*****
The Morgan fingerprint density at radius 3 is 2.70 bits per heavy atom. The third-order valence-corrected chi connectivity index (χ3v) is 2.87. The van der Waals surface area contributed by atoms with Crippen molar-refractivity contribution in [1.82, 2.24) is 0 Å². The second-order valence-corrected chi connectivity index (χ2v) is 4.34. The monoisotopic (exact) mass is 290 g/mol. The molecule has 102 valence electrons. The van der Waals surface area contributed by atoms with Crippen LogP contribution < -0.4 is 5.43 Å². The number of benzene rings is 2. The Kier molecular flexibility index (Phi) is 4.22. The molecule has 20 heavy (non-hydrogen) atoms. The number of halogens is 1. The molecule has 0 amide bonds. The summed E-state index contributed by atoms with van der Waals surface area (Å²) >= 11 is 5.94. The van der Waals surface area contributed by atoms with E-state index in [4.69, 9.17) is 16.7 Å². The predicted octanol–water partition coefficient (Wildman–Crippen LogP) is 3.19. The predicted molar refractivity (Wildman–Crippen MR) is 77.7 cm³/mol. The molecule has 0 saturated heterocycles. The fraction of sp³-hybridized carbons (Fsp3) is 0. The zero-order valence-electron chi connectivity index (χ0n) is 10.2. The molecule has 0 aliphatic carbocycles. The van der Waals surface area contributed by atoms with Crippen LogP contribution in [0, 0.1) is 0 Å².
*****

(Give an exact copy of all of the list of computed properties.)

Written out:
The Morgan fingerprint density at radius 3 is 2.70 bits per heavy atom. The third-order valence-corrected chi connectivity index (χ3v) is 2.87. The van der Waals surface area contributed by atoms with Crippen molar-refractivity contribution in [1.82, 2.24) is 0 Å². The second-order valence-corrected chi connectivity index (χ2v) is 4.34. The monoisotopic (exact) mass is 290 g/mol. The molecule has 102 valence electrons. The van der Waals surface area contributed by atoms with Crippen LogP contribution < -0.4 is 5.43 Å². The number of benzene rings is 2. The Kier molecular flexibility index (Phi) is 4.22. The molecule has 20 heavy (non-hydrogen) atoms. The number of halogens is 1. The molecule has 0 amide bonds. The summed E-state index contributed by atoms with van der Waals surface area (Å²) >= 11 is 5.94. The van der Waals surface area contributed by atoms with E-state index in [4.69, 9.17) is 16.7 Å². The predicted octanol–water partition coefficient (Wildman–Crippen LogP) is 3.19. The predicted molar refractivity (Wildman–Crippen MR) is 77.7 cm³/mol. The molecule has 0 saturated heterocycles. The fraction of sp³-hybridized carbons (Fsp3) is 0. The zero-order valence-electron chi connectivity index (χ0n) is 10.2. The molecule has 0 aliphatic carbocycles. The van der Waals surface area contributed by atoms with Crippen LogP contribution in [0, 0.1) is 0 Å².